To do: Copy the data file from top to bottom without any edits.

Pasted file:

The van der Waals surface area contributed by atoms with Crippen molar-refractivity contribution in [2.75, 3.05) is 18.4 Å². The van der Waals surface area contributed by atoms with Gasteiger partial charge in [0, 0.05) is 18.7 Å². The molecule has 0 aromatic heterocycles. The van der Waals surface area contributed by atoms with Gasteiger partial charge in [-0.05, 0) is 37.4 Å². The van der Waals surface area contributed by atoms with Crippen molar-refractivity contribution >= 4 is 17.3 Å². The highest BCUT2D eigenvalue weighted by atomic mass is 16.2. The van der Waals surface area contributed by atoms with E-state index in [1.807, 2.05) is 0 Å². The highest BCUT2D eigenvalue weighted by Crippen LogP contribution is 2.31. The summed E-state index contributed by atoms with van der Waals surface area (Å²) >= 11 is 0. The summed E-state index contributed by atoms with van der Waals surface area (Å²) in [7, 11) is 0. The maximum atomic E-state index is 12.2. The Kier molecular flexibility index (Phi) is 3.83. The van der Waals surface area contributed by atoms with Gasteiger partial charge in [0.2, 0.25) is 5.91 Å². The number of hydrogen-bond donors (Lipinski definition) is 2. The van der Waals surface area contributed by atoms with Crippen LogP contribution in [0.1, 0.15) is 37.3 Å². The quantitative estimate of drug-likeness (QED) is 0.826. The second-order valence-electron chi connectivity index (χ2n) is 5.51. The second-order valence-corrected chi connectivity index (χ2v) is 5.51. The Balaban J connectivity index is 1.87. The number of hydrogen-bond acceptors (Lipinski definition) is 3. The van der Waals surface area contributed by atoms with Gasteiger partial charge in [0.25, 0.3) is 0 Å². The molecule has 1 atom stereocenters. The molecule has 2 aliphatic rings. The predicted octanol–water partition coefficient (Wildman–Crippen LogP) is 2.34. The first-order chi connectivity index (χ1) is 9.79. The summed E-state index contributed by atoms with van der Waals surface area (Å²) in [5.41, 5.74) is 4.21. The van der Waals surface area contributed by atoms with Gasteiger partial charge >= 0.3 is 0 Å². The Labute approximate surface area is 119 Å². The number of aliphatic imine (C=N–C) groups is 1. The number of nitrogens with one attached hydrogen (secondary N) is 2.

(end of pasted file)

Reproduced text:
The van der Waals surface area contributed by atoms with Crippen molar-refractivity contribution in [2.75, 3.05) is 18.4 Å². The van der Waals surface area contributed by atoms with Gasteiger partial charge in [0, 0.05) is 18.7 Å². The molecule has 0 aromatic heterocycles. The van der Waals surface area contributed by atoms with Gasteiger partial charge in [-0.05, 0) is 37.4 Å². The van der Waals surface area contributed by atoms with Crippen molar-refractivity contribution >= 4 is 17.3 Å². The highest BCUT2D eigenvalue weighted by atomic mass is 16.2. The van der Waals surface area contributed by atoms with E-state index in [1.807, 2.05) is 0 Å². The highest BCUT2D eigenvalue weighted by Crippen LogP contribution is 2.31. The summed E-state index contributed by atoms with van der Waals surface area (Å²) >= 11 is 0. The summed E-state index contributed by atoms with van der Waals surface area (Å²) in [7, 11) is 0. The maximum atomic E-state index is 12.2. The Kier molecular flexibility index (Phi) is 3.83. The van der Waals surface area contributed by atoms with Gasteiger partial charge in [0.2, 0.25) is 5.91 Å². The number of hydrogen-bond donors (Lipinski definition) is 2. The van der Waals surface area contributed by atoms with Crippen LogP contribution in [0.1, 0.15) is 37.3 Å². The quantitative estimate of drug-likeness (QED) is 0.826. The second-order valence-electron chi connectivity index (χ2n) is 5.51. The second-order valence-corrected chi connectivity index (χ2v) is 5.51. The Balaban J connectivity index is 1.87. The number of hydrogen-bond acceptors (Lipinski definition) is 3. The van der Waals surface area contributed by atoms with Gasteiger partial charge in [0.25, 0.3) is 0 Å². The molecule has 1 atom stereocenters. The molecule has 2 aliphatic rings. The predicted octanol–water partition coefficient (Wildman–Crippen LogP) is 2.34. The first-order chi connectivity index (χ1) is 9.79. The summed E-state index contributed by atoms with van der Waals surface area (Å²) in [5.41, 5.74) is 4.21. The van der Waals surface area contributed by atoms with Gasteiger partial charge >= 0.3 is 0 Å². The Labute approximate surface area is 119 Å². The number of aliphatic imine (C=N–C) groups is 1. The number of nitrogens with one attached hydrogen (secondary N) is 2.